The trial court determined that E.F. qualified as an identified citizen informant because she identified herself to the dispatcher and the dispatcher conveyed her information to Officer Anderson. Nevertheless, the court was troubled by the fact that E.F. had not personally observed the events she described. It found her tip less reliable because she had received information second-hand from her boyfriend before relaying it to the dispatcher. The court also noted that E.F.’s tip did not concern any erratic driving. She only reported that the driver had stumbled in the parking lot; a fact that, in the trial court’s opinion, also detracted from the weight to be given her tip. The trial court concluded that E.F.’s tip “fell short of providing reasonable and articulable suspicion for the stop of [Ms. Tincher’s] vehicle.” Further, it found that Officer Anderson never observed any traffic violations or other signs of erratic driving that otherwise might have supplied reasonable suspicion for the stop she executed. Because the court determined that the stop was not justified, it granted Ms. Tincher’s motion to suppress.

The state appealed the trial court’s motion to suppress and the Ninth District Appellate Court overturned the trial court and held “The totality of the circumstances, together with reasonable inferences that could be drawn therefrom, support the conclusion that Officer Anderson was justified in conducting an investigatory traffic stop to confirm or dispel the suspicion that Ms. Tincher was driving while intoxicated.”.

Information for this article was obtained from State v. Tincher, 2022 – Ohio – 1701.

This case was issued by the Ninth District Appellate Court and is only binding in the following Ohio Counties: Lorain, Medina, Summit and Wayne.

Lessons Learned:

  1. The facts of this case are closely aligned to Maumee v. Weisner, 87 Ohio St.3d 295 (1999) and the Supreme Court of Ohio concluded the traffic stop was reasonable “We … hold that a telephone tip can, by itself, create reasonable suspicion justifying an investigative stop where the tip has a sufficient indicia of reliability.”. In that case the officer received a tip from a known person but did not observe a single traffic violation, stopped the car and successfully charged and prosecuted Mr. Weisner with impaired driving. In this case the trial judge knew of this similar case and disregarded it to his detriment or did not know of the case … to his detriment, as he was overturned.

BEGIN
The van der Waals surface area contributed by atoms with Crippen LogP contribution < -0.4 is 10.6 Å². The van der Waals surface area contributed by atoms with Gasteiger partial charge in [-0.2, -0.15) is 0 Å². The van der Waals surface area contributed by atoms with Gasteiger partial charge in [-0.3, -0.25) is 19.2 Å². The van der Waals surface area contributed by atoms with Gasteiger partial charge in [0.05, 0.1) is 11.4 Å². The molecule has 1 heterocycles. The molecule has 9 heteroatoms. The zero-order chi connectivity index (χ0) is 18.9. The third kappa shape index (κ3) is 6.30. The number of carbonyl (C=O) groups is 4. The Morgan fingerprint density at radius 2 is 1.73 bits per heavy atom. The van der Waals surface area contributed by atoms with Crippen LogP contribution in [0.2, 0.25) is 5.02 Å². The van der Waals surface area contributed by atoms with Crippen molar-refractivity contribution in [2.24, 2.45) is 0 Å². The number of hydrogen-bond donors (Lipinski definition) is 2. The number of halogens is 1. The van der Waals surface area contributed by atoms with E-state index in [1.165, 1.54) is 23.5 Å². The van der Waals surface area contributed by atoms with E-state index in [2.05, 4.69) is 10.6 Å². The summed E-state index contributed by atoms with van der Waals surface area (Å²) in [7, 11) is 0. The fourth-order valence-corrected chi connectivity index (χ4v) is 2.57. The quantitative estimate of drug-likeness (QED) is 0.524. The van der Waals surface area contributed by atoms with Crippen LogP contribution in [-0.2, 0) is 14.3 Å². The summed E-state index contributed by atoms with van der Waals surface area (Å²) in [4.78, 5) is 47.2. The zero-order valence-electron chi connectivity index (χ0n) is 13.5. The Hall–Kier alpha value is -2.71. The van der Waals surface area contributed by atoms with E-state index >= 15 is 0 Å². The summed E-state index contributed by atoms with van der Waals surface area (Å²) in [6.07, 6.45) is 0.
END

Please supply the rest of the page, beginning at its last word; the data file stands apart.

2. Law enforcement can rely on a known tipster. The tip can create Reasonable Suspicion based upon the facts.  A known tipster is a person who provides a name and phone number.
  3. In this case the court evaluated what constitutes a ‘known caller’, specifically because witness E.F. initially identified herself as Door Dasher. However, the dispatcher had E.F.’s phone number displayed on the computer screen.  The trial court also took issue that E.F. did not personally observe Ms. Tincher stumbling towards her car from Romeo’s. However, the way E.F. was describing Ms. Tincher in real time was not known to the dispatcher or Officer Anderson.
  4. The landscape of unknown, known and in person tipsters can be challenging to officers when making quick decisions. To learn more about tipsters see Supreme Court Fence Sitting, Glenn had Enough BudWeis(N)er for a .185 BAC But Was the Traffic Stop Lawful? and Can Law Rely on an Unidentified In-Person Tipster?.
  5. Officer Erica Anderson should be commended for her quick actions of stopping an impaired driver from hurting herself or others. Though the trial court judge determined the traffic stop was unlawful, both Officer Anderson and the Ninth District Appellate Court knew better.  Well done Officer Anderson!

Does your agency train on Tipping Citizens?

Don’t fail your training.

Don’t let your training fail you!

Be safe, smart and Objectively Reasonable!

Robert H. Meader Esq.